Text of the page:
Scalia's 7-justice majority ruled that aliens inadmissible under 8 U.S.C. § 1182 could not be indefinitely detained, but only for the period of time necessary to effect their removal. Aliens detained longer than the six-month presumptive necessary time are entitled to habeas corpus relief. This ruling derived from Zadvydas v. Davis, 533 U.S. 678 (2001), which had interpreted the detention limitation in regard to another category of aliens within the same statute. The Court ruled that the statute gave no reason to give different constructions to the limitation based on the different categories. Thomas filed a dissent.


Jama v. Immigration & Customs Enforcement
543 U.S. 335 (2005)
Illegal aliens Rehnquist, O'Connor, Kennedy, Thomas
Scalia's 5-justice majority ruled that the removal of aliens by the Attorney General under 8 U.S.C. § 1231(b)(2) does not require advance acceptance by the receiving country. The statute instead sets forth a four step process for determining where an alien should be deported, of which willing acceptance is only a requirement for the final step. Souter dissented.


Smith v. Massachusetts
543 U.S. 462 (2005)
Rights of the accused: Double Jeopardy Clause Stevens, O'Connor, Souter, Thomas
Scalia's 5-justice majority ruled that a judge's midtrial acquittal of a defendant of one of three offenses charged could not be reconsidered, where the trial had proceeded to the defendant's introduction of evidence. There was no indication that the judgment was non-final, and such reconsideration was not established by a pre-existing rule. Ginsburg dissented.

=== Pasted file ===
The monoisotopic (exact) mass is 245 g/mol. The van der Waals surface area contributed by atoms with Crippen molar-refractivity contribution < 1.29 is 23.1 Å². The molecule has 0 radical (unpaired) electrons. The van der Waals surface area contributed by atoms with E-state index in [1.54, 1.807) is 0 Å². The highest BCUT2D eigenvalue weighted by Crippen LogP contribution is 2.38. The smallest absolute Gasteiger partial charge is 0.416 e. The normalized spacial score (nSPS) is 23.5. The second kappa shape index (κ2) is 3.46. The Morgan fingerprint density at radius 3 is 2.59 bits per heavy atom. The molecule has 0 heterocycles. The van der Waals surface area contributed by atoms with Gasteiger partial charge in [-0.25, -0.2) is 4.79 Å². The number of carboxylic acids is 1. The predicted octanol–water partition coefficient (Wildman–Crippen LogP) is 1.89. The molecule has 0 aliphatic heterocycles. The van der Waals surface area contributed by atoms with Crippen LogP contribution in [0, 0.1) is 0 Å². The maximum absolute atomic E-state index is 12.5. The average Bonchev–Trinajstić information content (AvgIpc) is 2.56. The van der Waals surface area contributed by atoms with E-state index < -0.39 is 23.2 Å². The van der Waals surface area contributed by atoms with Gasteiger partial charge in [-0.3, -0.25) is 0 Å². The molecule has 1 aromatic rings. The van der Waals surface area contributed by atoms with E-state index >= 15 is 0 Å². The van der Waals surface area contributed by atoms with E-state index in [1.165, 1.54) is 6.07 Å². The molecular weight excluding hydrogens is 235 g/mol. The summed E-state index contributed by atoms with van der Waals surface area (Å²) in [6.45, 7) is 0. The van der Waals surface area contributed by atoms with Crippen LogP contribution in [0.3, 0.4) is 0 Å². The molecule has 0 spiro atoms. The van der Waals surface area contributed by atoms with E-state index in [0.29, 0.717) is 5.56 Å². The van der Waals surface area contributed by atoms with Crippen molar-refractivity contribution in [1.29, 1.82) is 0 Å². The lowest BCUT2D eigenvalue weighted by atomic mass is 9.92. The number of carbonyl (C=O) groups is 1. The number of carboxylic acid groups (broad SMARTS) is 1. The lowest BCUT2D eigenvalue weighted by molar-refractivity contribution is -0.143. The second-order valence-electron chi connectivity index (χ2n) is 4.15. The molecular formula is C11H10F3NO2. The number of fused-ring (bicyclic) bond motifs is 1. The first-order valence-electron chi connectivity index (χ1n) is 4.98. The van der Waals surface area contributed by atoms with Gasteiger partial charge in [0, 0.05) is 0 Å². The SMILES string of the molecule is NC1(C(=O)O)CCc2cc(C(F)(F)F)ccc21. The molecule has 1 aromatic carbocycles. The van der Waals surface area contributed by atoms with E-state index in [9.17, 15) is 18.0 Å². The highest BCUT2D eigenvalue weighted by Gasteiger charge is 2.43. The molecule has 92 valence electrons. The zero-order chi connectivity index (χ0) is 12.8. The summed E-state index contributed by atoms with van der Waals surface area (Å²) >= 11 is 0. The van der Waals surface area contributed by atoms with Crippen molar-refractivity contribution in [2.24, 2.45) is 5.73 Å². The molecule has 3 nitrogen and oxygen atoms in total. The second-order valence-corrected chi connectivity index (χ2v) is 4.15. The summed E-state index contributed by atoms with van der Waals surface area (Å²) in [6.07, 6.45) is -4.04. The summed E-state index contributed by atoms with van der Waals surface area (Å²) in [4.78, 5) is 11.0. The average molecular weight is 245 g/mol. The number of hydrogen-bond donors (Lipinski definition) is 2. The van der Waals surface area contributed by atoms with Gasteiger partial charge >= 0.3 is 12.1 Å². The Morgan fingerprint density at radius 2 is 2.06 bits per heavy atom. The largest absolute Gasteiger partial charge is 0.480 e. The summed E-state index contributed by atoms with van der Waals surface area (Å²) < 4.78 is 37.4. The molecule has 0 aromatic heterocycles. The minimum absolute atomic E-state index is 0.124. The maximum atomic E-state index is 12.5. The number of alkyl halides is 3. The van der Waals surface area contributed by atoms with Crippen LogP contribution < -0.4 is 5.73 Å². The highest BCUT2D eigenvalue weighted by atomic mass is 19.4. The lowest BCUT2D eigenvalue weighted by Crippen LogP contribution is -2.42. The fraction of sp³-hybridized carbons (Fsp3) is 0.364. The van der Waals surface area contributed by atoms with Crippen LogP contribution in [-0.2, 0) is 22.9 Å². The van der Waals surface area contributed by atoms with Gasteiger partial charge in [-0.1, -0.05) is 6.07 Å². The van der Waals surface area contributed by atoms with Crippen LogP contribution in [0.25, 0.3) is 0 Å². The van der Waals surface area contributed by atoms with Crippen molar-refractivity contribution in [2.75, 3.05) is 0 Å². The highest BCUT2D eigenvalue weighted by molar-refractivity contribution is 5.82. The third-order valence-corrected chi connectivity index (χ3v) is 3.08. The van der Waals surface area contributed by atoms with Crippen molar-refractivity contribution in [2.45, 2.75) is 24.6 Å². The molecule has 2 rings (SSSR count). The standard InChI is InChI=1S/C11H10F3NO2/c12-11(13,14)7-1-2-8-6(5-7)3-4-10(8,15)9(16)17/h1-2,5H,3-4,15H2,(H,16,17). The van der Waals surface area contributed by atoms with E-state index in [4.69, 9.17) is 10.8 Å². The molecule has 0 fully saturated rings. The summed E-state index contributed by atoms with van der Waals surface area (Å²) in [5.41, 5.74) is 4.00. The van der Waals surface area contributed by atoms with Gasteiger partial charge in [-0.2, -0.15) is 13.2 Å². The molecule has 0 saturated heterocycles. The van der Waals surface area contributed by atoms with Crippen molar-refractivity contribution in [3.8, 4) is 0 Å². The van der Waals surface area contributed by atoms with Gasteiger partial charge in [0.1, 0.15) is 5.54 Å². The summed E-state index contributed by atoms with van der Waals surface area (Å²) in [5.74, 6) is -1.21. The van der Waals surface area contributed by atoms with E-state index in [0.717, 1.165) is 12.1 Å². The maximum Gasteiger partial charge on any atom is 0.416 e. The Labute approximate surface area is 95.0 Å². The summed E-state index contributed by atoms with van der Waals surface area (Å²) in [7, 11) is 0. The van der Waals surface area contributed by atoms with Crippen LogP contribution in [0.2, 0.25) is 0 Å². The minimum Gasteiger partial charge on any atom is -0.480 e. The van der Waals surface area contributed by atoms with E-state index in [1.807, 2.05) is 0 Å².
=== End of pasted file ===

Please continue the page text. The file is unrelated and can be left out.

Roper v. Simmons
543 U.S. 551 (2005)
Death penalty: execution of minors Rehnquist, Thomas
Scalia believed the Court’s invalidation of state death penalty laws was an un-democratic legislative ursurpation, particularly through its reliance on studies and personal moral conclusions about the psychological maturity and culpability of minors. He believed that whether there was a national consensus on the issue, which there wasn’t, was also irrelevant as to whether the Eighth Amendment prohibited the execution of juveniles. What was relevant was instead what the Amendment was intended to prohibit at the time of its enactment. Scalia also took issue with the Court’s use of international law, dismissing the invocation of a treaty that the U.S. had refused to ratify, and claimed that the Court was selective in which foreign law it would consider, in light of how many other areas of law the Court’s rulings diverged from international trends.


Cherokee Nation v. Leavitt
543 U.S. 631 (2005)